New Book Chapter: “Kuchu resilience and resistance in Uganda: a history”

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Cover of the book “Envisioning Global LGBT Human Rights” (2018).

The book chapter Richard Lusimbo and I wrote on the history of the kuchu (LGBT) human rights movement in Uganda is now available in the new book “Envisioning Global LGBT Human Rights: (Neo)colonialism, Neoliberalism, Resistance and Hope” published by the Human Rights Consortium, Institute of Commonwealth Studies in London! 

Richard and I started writing this chapter together in 2015 when we were working together in Kampala with a team of social workers, activists, and community members to document cases of human rights abuses in Uganda. Together we documented 264 cases in 2015-2016 and published a report which has since been cited in both government documents and peer reviewed literature in addition to helping activists influence policy in Uganda and around the world. When we wrote this report we realized there was a general lack of scholarship on the history of the kuchu community. How did the organizing begin? Was it all a response to the infamous Anti Homosexuality Act? We didn’t think so.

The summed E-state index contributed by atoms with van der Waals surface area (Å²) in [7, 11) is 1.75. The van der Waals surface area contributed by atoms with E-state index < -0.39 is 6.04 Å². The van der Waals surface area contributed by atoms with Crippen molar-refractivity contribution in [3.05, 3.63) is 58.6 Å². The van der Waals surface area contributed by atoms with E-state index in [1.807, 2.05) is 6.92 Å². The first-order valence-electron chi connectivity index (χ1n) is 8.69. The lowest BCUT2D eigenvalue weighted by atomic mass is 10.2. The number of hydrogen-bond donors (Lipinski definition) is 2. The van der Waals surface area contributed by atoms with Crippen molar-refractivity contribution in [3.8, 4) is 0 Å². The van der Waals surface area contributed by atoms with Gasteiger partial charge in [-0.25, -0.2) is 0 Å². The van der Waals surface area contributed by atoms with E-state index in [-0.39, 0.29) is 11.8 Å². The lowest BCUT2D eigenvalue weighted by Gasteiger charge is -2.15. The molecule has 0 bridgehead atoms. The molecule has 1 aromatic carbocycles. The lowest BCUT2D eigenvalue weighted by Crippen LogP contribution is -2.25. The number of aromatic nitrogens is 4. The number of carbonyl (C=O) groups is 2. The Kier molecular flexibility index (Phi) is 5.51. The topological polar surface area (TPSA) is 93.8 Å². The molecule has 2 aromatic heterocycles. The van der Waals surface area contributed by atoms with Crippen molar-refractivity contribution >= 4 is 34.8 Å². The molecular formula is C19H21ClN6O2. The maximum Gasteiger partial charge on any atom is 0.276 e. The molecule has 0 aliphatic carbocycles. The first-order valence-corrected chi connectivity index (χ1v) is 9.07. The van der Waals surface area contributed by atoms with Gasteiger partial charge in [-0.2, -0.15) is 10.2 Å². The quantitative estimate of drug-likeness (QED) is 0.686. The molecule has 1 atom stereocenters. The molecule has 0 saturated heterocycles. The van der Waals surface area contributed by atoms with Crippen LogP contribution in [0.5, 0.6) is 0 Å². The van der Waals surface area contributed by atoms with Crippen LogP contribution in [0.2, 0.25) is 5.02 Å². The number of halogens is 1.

After interviewing activists and community members, consulting historical and anthropological texts, we found a different story—and one that challenges the re-victimizing narrative prominent in coverage one finds in the (well intentioned) international media. Centering the resilience and resistance of kuchus throughout the history of the LGBT human rights movement in Uganda reveals lessons to be learned for all of us but most of all finally puts into the record, through rich first hand testimonies, the power of kuchus fighting for their rights well before the Anti Homosexuality Act.

Richard and I, along with the entire editorial team, are so excited to share with you this book compiling exciting new text from around the world and we would greatly appreciate any feedback you have. Please feel free to reach me at abryan@u.northwestern.edu. Of course this chapter would not have been possible without the support of Sexual Minorities Uganda and the many brave activists and kuchu community members who shared their stories. 

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